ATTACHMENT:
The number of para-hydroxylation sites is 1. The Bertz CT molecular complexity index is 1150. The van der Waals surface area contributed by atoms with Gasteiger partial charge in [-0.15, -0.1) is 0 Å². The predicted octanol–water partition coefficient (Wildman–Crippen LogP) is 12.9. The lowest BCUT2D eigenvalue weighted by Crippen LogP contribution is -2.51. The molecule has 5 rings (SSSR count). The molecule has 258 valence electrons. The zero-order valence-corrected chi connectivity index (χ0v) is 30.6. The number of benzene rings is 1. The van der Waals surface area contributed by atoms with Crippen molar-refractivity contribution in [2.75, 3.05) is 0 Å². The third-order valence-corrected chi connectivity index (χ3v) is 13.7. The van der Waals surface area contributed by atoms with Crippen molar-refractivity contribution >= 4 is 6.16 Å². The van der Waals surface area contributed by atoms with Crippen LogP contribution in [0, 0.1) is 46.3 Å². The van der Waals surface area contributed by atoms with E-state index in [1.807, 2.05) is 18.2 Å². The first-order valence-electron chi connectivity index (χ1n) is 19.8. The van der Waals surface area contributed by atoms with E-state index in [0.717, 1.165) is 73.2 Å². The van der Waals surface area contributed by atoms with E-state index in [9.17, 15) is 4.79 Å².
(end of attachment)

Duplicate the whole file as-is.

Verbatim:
The number of para-hydroxylation sites is 1. The Bertz CT molecular complexity index is 1150. The van der Waals surface area contributed by atoms with Gasteiger partial charge in [-0.15, -0.1) is 0 Å². The predicted octanol–water partition coefficient (Wildman–Crippen LogP) is 12.9. The lowest BCUT2D eigenvalue weighted by Crippen LogP contribution is -2.51. The molecule has 5 rings (SSSR count). The molecule has 258 valence electrons. The zero-order valence-corrected chi connectivity index (χ0v) is 30.6. The number of benzene rings is 1. The van der Waals surface area contributed by atoms with Crippen molar-refractivity contribution in [2.75, 3.05) is 0 Å². The third-order valence-corrected chi connectivity index (χ3v) is 13.7. The van der Waals surface area contributed by atoms with Crippen molar-refractivity contribution >= 4 is 6.16 Å². The van der Waals surface area contributed by atoms with Crippen LogP contribution in [0, 0.1) is 46.3 Å². The van der Waals surface area contributed by atoms with E-state index in [1.807, 2.05) is 18.2 Å². The first-order valence-electron chi connectivity index (χ1n) is 19.8. The van der Waals surface area contributed by atoms with E-state index in [0.717, 1.165) is 73.2 Å². The van der Waals surface area contributed by atoms with E-state index in [9.17, 15) is 4.79 Å².